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Re: 3-Letter Language Code

From: Karl Ove Hufthammer <huftis@bigfoot.com>
Date: Mon, 25 Dec 2000 11:54:02 +0100
Message-ID: <003301c06e61$031402a0$b8458ed5@huftis>
To: <www-international@w3.org>, "Shailendra Musale \(by way of \"Martin J. Duerst\" <duerst@w3.org>\)" <shailendra.musale@f-secure.com>
----- Original Message -----
From: "Shailendra Musale (by way of "Martin J. Duerst" <duerst@w3.org>)"
<shailendra.musale@f-secure.com>
To: <www-international@w3.org>
Sent: Saturday, December 23, 2000 1:58 AM
Subject: 3-Letter Language Code


> 1) Is there any International-Standard
>      List of 3-letter language codes - codes which
>      can be used for all popular operating systems?

Yes, ISO 639-2, which you can find at <URL:
http://lcweb.loc.gov/standards/iso639-2/ >.

> 2) If we choose to use Microsoft-provided (or Windows-specific)
>      3-letter language codes and later if we come-up with UNIX-version
>      of the software, then for UNIX platform, we have to modify some of the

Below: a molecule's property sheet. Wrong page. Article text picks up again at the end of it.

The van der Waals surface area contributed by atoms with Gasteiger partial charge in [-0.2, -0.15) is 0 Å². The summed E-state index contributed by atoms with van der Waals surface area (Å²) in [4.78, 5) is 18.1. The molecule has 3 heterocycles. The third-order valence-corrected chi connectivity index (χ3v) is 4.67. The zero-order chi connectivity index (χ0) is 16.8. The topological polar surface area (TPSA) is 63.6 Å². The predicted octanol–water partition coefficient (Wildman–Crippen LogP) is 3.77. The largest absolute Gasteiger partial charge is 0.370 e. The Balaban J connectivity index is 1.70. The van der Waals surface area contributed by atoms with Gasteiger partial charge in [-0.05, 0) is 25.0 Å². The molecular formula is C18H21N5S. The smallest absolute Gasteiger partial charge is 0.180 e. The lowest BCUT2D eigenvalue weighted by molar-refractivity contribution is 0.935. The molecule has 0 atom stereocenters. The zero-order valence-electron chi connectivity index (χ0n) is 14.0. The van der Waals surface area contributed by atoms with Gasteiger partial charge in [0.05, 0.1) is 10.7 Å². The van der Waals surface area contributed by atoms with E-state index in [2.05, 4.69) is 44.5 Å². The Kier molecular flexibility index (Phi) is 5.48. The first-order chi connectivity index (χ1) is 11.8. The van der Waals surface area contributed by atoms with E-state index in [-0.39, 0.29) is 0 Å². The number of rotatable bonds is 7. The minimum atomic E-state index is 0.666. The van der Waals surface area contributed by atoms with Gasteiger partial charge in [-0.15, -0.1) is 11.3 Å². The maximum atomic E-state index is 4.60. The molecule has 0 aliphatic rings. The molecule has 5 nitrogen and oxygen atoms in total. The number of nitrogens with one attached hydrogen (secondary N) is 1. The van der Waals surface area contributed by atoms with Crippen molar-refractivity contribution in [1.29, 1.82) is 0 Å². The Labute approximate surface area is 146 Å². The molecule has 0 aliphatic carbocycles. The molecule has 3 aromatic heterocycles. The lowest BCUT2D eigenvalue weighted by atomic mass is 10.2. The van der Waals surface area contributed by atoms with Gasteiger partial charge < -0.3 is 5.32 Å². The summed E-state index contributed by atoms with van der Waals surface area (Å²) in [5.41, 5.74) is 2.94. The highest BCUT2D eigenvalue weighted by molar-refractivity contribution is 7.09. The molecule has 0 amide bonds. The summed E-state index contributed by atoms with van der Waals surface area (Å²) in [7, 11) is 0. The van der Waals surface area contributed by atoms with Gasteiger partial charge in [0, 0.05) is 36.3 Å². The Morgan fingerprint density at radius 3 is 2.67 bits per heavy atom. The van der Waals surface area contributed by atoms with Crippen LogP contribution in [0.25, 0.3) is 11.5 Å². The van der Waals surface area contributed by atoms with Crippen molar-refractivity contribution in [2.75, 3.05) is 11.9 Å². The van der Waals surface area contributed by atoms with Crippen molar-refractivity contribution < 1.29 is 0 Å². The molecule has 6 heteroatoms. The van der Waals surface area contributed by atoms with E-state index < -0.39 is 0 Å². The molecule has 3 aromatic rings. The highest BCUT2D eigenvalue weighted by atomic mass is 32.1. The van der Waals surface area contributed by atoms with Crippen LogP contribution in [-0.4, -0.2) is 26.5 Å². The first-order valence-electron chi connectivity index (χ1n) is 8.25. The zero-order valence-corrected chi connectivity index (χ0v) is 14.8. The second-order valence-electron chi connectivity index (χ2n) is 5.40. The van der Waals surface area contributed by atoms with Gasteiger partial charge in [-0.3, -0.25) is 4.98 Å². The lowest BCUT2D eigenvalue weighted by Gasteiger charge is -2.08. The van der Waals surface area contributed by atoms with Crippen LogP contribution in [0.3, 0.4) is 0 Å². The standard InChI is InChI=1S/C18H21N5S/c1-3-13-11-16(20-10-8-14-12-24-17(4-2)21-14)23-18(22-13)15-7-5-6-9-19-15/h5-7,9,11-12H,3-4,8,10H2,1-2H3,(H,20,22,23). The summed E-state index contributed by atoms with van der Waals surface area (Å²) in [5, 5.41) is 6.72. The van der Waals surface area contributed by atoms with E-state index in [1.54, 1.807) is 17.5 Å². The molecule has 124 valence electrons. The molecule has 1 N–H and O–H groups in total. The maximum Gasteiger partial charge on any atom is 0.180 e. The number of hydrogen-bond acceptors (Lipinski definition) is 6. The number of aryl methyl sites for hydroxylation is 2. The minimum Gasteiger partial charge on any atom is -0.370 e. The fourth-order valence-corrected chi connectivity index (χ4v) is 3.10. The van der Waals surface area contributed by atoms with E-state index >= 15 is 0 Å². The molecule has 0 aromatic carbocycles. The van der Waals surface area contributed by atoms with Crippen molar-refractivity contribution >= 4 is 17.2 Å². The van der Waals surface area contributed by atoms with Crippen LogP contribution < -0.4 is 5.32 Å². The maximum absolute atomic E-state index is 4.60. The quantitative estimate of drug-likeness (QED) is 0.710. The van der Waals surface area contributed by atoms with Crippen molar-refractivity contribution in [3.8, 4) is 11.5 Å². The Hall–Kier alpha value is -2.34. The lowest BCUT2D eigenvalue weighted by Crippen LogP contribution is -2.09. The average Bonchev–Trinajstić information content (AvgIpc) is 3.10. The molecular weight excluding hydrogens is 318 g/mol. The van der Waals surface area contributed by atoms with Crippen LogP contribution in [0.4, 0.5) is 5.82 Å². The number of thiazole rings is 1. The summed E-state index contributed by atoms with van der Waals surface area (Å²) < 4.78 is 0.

> existing
>      language codes, right? will there be any problems due to
>      conflicts in language-codes?

I think the language codes Microsoft uses are ISO 639-2, so this is not a
problem. What may be a problem is that other platforms use ISO 639-1,
*two-letter* languages codes (I thought Windows used this too).

> 3) Which codes should we use for Simplified Chinese
>      and Traditional Chinese?
>      Is it CHS and CHT respectively?
>      or CHN and TWN respectively?

I think you should use 'chi' for both (though I'm not 100% sure). Simplified and
Traditional Chinese are the same *language*.

-- 
Karl Ove Hufthammer
Received on Monday, 25 December 2000 05:54:19 GMT

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